Help change Oregon’s brutal wildlife trapping rules

Your comments to change existing wildlife trapping rules in Oregon are needed before this Thursday.

Currently, the state holds title to the worst trapping practices in the nation, including provisions which allow animals to be left in leg-hold traps for up to seven days.

In April I wrote that the Oregon Fish and Wildlife Commission was seeking comments on changing the state’s trapping rules because the Audubon Society of Portland, Humane Society of the United States and other conservation groups petitioned ODFW to reform its inhumane trapping practices. The ODFW Commission rejected the petition based on technical issues, but instructed staff to return in June with recommendations addressing the petition’s concerns. According to Portland Audubon, “The recommendations that emerged on May 24 demonstrate that ODFW staff failed to get the message.”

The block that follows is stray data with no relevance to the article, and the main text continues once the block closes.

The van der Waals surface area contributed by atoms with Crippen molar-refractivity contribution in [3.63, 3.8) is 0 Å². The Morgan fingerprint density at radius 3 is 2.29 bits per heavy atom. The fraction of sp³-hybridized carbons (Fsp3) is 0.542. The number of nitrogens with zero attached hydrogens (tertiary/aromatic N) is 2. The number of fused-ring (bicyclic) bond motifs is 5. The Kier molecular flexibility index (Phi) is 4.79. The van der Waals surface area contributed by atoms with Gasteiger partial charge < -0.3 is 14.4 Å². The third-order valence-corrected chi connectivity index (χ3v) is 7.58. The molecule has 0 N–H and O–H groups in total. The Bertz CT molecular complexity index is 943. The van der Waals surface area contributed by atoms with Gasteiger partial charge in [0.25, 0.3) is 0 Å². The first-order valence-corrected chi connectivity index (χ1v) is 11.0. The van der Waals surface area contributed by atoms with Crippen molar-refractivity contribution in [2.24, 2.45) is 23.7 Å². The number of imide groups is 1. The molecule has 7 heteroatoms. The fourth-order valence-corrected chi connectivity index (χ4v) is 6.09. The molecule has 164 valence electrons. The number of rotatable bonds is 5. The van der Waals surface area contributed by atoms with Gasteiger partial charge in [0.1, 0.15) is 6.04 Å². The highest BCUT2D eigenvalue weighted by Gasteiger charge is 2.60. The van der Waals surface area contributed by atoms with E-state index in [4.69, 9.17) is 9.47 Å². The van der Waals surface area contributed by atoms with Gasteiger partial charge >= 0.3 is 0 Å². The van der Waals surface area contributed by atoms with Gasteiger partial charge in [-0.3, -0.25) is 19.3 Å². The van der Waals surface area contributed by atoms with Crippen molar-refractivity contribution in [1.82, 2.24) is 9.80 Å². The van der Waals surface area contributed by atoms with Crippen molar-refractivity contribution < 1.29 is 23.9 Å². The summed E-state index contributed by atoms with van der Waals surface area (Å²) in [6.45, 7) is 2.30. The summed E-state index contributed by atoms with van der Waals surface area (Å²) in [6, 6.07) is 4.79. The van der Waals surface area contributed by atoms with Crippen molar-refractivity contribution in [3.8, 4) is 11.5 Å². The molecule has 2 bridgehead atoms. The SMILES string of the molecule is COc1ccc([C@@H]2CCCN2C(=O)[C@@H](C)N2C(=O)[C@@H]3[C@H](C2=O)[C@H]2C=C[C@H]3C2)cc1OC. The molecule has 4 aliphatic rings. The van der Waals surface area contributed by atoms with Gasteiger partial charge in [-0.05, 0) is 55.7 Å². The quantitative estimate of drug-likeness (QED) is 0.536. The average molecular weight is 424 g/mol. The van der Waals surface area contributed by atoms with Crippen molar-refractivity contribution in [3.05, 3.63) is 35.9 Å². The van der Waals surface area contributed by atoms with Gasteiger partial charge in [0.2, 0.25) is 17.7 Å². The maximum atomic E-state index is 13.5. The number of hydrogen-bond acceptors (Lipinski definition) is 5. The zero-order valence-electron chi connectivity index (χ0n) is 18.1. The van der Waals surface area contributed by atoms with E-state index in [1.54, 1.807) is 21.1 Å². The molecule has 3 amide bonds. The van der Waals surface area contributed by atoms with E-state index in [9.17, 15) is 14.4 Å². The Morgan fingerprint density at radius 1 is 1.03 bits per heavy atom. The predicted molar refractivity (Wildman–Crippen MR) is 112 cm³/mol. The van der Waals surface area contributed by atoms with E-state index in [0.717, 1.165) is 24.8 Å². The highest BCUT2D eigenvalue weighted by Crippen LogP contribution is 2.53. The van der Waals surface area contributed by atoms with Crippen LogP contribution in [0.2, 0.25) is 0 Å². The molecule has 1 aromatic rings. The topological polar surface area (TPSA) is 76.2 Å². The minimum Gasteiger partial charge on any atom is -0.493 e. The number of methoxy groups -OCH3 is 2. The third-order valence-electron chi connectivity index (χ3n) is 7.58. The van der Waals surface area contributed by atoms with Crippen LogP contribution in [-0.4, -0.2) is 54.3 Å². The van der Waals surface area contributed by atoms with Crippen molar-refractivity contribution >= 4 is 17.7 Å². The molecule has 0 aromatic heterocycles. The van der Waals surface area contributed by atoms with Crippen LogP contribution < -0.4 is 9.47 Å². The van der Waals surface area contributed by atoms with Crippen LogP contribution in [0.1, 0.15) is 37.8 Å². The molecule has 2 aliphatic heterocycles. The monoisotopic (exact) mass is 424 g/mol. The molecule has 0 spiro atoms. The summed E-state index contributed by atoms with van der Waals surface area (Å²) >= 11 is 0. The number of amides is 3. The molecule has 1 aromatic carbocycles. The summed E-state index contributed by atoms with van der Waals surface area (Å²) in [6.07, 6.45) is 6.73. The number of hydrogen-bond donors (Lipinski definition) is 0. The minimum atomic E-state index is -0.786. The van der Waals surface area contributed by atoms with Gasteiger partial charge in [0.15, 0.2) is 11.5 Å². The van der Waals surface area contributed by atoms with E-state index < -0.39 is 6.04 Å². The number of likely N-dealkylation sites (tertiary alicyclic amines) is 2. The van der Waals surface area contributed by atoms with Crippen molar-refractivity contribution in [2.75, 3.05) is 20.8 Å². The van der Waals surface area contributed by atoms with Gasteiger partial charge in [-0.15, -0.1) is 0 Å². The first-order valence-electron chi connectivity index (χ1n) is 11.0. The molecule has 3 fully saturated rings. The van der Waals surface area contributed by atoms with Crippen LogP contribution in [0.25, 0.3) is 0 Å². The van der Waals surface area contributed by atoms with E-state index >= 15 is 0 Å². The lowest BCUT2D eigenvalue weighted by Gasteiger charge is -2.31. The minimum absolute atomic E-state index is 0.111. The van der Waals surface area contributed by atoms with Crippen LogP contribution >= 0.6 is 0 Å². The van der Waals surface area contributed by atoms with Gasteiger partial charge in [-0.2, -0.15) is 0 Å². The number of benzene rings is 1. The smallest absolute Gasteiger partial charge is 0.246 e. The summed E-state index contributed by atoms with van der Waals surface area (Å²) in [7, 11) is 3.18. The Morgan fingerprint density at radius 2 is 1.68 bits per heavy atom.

This Thursday, June 7, the ODFW Commission will review and establish state trapping regulations for the next two years. Please see Portland Audubon for concerns of conservation organizations that were ignored during previous reviews of the state’s outdated trapping mentality. A sample of a letter makes it easy to comment. Please let them know what you think!

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2 thoughts on “Help change Oregon’s brutal wildlife trapping rules

  1. Thank you for this post, Tracie. In 2000, I received a frantic phone call from my neighbor who was out walking with his two small children and they stumbled upon a steel jawed leghold trap. It was located only a few feet from a busy walking path and hidden in tall grass. A phone call to ODFW revealed that it is legal to place a trap in such a location without any warning signs. The changes suggested by Audubon would be negligible to professional trappers, but would greatly increase public safety and reduce animal suffering. I hope everyone will take a couple of minutes out of their busy day to weigh in.

    • That’s a perfect example of one reason these rules need to change. And I wholeheartedly agree with your statement, “The changes suggested by Audubon would be negligible to professional trappers, but would greatly increase public safety and reduce animal suffering.” Thanks, CJR.

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